For the most part the subspecies are differentiated by size, some, each has adapted to the various environments with southern subspecies generally being smaller than northern counterparts. This reflects available prey and food availability. The king of the group is the Kodiak Bear which can reach as much as 1,500 lbs and up to 10ft in height, with occasional individuals larger than this. The large size of Kodiak and Alaskan Grizzlies stems from the availability of salmon, an extraordinarily rich and reliable food source. A Kodiak Bear is the largest land predator currently living on our planet.

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This contradicts what you said above.

Quoydogs 06-19-2013 02:11 PM

Quote:

Originally Posted by R8R H8R (Post 3865057)
This contradicts what you said above.

No it says they are close but all different. It says just what I said. They although close are all different species

Tombstone RJ 06-19-2013 02:21 PM

Black bears are a separate bear species

Polar bears are a separate bear species but close to browns & hybrids:
-hybrids between polars mating with browns

Brown bears are a separate species encompasing the following:
-Grizzlies
-Kodiaks
-hybrids when Browns mate with Polars (theres some confusion here)

here's an analogy for brown bears: A quarterback is a football player. A runningback is a football player. Both are football players. A Kodiak is a brown bear. A Grizzly is a brown bear. Both are brown bears. A black bear is a referee.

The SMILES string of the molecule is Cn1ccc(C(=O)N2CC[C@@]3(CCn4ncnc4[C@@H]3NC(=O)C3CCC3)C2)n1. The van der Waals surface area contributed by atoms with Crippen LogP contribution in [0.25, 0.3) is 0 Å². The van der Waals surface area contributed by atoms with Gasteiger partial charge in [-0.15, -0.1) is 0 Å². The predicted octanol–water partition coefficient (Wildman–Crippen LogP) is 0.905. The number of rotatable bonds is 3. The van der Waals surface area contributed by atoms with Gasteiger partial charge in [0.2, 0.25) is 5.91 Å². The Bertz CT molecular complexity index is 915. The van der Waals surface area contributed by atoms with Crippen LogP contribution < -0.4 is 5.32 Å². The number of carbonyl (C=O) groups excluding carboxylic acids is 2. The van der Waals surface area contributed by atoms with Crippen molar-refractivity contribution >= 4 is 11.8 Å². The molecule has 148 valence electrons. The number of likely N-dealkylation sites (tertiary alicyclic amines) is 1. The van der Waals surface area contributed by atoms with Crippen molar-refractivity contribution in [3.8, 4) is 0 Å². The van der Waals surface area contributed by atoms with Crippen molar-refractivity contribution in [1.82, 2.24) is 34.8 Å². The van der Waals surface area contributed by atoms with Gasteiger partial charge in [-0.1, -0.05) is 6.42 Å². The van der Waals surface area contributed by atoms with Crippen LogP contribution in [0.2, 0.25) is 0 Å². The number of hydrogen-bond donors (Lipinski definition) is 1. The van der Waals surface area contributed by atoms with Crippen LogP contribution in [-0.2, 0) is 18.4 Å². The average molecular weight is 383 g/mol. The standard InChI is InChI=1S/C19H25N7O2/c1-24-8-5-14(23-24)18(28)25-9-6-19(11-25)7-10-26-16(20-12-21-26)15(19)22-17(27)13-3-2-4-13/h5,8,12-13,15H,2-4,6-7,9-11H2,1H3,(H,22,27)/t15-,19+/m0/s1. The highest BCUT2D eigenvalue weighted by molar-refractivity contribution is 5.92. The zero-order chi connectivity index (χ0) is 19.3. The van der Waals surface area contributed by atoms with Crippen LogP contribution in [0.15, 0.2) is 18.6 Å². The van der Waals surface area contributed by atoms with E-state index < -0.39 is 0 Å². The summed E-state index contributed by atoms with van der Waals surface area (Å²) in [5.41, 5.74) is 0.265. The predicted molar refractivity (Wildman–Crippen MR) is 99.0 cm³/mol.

Quoydogs 06-19-2013 02:34 PM

Quote:

Originally Posted by Tombstone RJ (Post 3865105)
Black bears are a separate bear species

Polar bears are a separate bear species but close to browns & hybrids:
-hybrids between polars mating with browns

Brown bears are a separate species encompasing the following:
-Grizzlies
-Kodiaks
-hybrids when Browns mate with Polars (theres some confusion here)

here's an analogy for brown bears: A quarterback is a football player. A runningback is a football player. Both are football players. A Kodiak is a brown bear. A Grizzly is a brown bear. Both are brown bears. A black bear is a referee.

And just so we are not racist, the Black bear ie the ref. can be Many different colors.

06-19-2013 03:14 PM

I don't get it. Why didn't this tard shoot off a warning shot when it was at the base of the tree. A black bear will run like you set them on fire at the sound of a gun shot.

R8R H8R 06-19-2013 04:08 PM

Quote:

Originally Posted by Quoydogs (Post 3865086)
No it says they are close but all different. It says just what I said. They although close are all different species

Just saw your edited rephrasing, and you are correct in that respect. However,
brown bears are generally regarded as a term that applies to the entire sub-species that includes Kodiaks, Grizzly, etc.

I go fishing in Alaska every year, and when a bear is spotted--if it's a black bear, keep fishing, but keep your distance. If it's a brown bear, get the hell off the river.